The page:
Long known for welcoming ships carrying goods that would make their way to the rest of the country, Charleston, South Carolina has been a hub of activity since America was born. Staying true to roots in commerce, the city has transformed itself into "Silicon Harbor," a modern-day port for technology companies who build products used all around the world.
We couldn’t be more excited to be part of this thriving tech economy and helping to build it through our technology education programs.
C# is an elegant and robust language that enables anyone to build a variety of applications that run on the .NET Framework. You can use C# to create Web Applications, Windows Applications, Web APIs, Database applications, and much more.
For example, shopping websites d...
Java is one of the most ubiquitous and versatile languages in the industry. It runs behind the scenes for a large portion of the websites you use daily, as well as in many desktop and smartphone apps. It’s well-suited for large programs that need performance and scalability.
Ruby is loved for its english like syntax and the superpowers developers feel when writing it. Ruby code will connect to databases, other applications on the internet, and generate HTML for web applications. It sits on the server and powers entire websites.
Ruby is used ...
At each of our locations we offer free code classes for kids. We believe in investing in the local tech economy for the long-run, and that means impacting the next generation.
Calvin was born in Hawaii but eventually landed in Charleston by way of the Outer Banks. Tempered by hurricanes and big waves, Calvin has a passion for coastal life that is only rivaled by his passion to learn and teach. Calvin has taught web development classes to college students and environmental education to K-12 students. As a developer Calvin has worked with a huge range of companies, from The Charleston Museum to the Veterans Administration and Cummins Marine. He has also contributed to the Modernizr project as well as Adobe Brackets.
Zach started his programming career at the National Security Agency, where he learned about big software systems and the enduring value of privacy. After spending time in the private sector, he took a prolonged sabbatical to work on open source projects and tutor people for basically negative money. His primary technical focus is Java and Clojure, but he often teaches other things, regardless of his familiarity with the subject or the willingness of his audience.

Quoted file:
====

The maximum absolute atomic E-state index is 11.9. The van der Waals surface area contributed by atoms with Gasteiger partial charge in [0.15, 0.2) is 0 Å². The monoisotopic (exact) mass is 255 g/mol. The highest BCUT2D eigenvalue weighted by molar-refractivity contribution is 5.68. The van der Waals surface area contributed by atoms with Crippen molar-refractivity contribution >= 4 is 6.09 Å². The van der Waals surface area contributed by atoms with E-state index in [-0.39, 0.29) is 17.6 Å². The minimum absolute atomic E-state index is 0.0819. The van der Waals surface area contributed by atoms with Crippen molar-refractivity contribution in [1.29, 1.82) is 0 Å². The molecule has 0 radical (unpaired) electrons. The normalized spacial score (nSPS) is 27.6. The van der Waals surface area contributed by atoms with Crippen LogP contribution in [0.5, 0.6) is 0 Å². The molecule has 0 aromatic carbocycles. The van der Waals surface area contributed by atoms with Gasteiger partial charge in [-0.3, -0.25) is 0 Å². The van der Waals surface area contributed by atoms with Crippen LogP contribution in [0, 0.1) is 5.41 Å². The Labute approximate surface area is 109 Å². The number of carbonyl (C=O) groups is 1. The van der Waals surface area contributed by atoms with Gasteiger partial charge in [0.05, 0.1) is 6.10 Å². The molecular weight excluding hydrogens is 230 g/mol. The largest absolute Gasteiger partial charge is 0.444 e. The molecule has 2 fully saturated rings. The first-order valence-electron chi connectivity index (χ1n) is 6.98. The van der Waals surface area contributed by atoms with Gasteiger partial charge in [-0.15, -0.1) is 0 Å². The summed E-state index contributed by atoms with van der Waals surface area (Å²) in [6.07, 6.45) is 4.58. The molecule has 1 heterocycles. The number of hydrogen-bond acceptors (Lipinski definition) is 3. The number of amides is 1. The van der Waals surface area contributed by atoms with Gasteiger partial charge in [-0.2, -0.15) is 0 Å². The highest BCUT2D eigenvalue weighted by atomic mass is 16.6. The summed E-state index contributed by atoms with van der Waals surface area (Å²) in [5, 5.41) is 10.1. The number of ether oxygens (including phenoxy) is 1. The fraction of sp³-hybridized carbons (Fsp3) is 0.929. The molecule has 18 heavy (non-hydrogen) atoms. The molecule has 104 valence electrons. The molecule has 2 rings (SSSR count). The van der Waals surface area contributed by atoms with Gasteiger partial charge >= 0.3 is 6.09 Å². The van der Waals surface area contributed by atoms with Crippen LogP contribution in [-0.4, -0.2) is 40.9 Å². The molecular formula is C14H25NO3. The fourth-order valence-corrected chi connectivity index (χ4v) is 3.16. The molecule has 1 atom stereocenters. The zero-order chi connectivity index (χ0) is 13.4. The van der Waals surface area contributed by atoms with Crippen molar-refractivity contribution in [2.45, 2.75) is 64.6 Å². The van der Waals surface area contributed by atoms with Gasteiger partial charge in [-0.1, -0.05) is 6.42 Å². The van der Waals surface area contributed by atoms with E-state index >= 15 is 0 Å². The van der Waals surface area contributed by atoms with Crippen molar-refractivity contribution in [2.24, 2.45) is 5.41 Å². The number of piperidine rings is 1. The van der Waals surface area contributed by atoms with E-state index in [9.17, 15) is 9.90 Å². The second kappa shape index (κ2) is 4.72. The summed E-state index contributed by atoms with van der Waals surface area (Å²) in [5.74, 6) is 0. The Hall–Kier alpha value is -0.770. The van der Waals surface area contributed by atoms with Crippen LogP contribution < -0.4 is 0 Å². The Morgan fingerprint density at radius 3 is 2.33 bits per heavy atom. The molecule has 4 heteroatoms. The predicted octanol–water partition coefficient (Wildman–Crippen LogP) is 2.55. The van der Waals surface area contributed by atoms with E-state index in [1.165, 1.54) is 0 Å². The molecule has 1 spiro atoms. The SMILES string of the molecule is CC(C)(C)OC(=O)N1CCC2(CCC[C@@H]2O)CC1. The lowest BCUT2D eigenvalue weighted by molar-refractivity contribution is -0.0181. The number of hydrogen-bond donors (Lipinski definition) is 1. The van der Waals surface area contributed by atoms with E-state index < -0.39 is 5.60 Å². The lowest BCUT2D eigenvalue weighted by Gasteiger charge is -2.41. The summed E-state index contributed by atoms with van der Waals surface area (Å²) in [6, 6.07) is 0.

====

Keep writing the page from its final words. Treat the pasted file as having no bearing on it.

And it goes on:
Betsy grew up in upstate SC where she lived until heading to Winthrop University. She majored in Education and got her first teaching job at Oakbrook Middle School in Ladson, SC. After 3 years of teaching, she and her husband moved to Buffalo, NY. One winter in the north was enough to send them back to Charleston. Betsy returned to Oakbrook as the Instructional Technology Specialist and was able to pursue her passion with incorporating technology and education. This passion (and community connections) helped her build the Girls in Tech after school program that is focused on inspiring young girls to get engaged with and excited about their tech future. She recently received her Masters in Educational Technology and due to that has more free time to spend with her husband and 2 dogs (Max and Sammi).
Nathan Hall is an Assistant Instructor of Front-End Engineering with The Iron Yard. Before seeing the beauty of web development, Nathan worked in Capital Markets Advisory for PwC as a CPA. He loves combining his finance and accounting background with React and Rails. In his spare time, he loves playing fantasy baseball, quick games of speed chess, and Speyside Scotch.
We are Hiring!
At The Iron Yard we have created an environment that is exciting, intellectually challenging, and culturally diverse. We work hard, smart, and collaboratively because our mission is worthy of our time and investment. Does this resonate with you? We'd love to chat.